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About one-third of all work trips in Chicago are comprised of people biking, walking, or riding public transit.

New CDOT campaign aims to make Chicago safer for pedestrians

Three thousand pedestrians are hit by motor vehicles in Chicago annually, resulting in around 30 deaths a year. Seven to eight Chicago pedestrians suffer a traffic-related injury every day.

These are the grim statistics that the Chicago Department of Transportation (CDOT) is hoping to change with a new pedestrian safety campaign. The new campaign is part of CDOT’s “Zero in Ten” goal, a plan to eliminate all pedestrian fatalities in the city within 10 years.

Zero in Ten first appeared in the city’s 2012 Pedestrian Plan.

Active Trans helped develop the campaign images (pictured here) that will appear on CTA buses, bus shelters and elsewhere on city streets reminding people driving and biking to stop for pedestrians in crosswalks.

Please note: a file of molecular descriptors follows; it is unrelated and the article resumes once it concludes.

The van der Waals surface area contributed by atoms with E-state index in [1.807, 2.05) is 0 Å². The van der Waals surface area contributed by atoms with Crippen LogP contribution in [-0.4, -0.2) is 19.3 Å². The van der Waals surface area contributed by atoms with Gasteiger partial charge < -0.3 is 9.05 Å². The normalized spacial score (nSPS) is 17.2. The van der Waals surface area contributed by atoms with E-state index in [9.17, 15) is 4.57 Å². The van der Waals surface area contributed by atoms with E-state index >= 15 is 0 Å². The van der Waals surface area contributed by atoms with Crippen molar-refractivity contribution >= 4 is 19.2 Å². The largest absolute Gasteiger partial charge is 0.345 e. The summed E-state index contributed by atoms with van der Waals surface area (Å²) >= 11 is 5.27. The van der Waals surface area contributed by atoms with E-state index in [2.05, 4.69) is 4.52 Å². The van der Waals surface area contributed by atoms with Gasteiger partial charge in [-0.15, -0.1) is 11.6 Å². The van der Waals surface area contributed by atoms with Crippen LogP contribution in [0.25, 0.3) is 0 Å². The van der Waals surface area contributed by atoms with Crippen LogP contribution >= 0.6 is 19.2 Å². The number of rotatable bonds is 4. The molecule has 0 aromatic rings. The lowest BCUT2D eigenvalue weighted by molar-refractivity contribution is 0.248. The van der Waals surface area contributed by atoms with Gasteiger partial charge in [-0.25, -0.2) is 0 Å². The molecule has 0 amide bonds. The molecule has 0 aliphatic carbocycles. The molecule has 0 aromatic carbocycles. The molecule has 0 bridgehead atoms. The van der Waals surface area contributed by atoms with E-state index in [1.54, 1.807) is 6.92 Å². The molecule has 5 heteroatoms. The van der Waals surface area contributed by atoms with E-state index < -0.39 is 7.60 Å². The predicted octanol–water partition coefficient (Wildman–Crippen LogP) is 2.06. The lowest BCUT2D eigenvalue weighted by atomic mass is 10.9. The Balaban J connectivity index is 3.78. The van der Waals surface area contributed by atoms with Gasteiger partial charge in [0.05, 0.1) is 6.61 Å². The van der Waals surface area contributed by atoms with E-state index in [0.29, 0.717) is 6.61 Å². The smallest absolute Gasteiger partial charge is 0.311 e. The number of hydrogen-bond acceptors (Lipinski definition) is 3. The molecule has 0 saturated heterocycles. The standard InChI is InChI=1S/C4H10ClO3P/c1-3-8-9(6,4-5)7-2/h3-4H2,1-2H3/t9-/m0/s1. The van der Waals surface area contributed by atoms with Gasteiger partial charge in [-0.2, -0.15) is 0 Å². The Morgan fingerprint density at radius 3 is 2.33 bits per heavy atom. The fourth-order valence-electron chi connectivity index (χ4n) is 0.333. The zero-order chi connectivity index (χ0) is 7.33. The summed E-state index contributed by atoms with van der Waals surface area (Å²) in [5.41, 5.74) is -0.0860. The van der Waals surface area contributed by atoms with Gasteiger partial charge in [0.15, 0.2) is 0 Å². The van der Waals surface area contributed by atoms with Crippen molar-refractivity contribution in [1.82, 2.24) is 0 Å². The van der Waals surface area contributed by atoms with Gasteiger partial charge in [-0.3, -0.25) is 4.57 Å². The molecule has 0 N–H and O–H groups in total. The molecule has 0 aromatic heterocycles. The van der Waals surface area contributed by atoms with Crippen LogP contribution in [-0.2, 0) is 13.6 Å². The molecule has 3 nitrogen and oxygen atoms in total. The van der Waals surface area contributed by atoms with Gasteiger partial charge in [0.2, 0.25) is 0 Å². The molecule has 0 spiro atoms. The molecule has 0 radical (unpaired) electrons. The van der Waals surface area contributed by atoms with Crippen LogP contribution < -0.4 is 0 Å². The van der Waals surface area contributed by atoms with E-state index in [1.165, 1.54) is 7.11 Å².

Another part of the campaign is a sting operation by the Chicago Police Department.

The first pedestrian safety enforcement sting took place July 1 and is profiled in this piece from the Chicago Tribune and this one from Streetsblog Chicago.

Off-duty, undercover police officers posed as pedestrians and attempted to cross Clark Street at Germania Place on the Near North Side, close to the Latin School of Chicago. Drivers who did not stop for the pedestrians received tickets.

State law mandates that drivers must stop for pedestrians in all crosswalks. The law, which Active Trans played a key role in passing in 2010, carries penalties from $50 to $500 for failure to stop. 

The Chicago Police Department will carry out 60 similar stings this year close to schools, senior housing facilities and retail areas, many of which are also locations where pedestrian crashes recently occurred.

At a press conference on July 1 at the site of the Clark Street sting operation, CDOT Commissioner Rebekah Scheinfeld and Active Trans Executive Director Ron Burke both spoke about the need to protect pedestrians in Chicago.

“Every life lost is one too many, and we must make every effort to reduce pedestrian fatalities,” Scheinfeld said.

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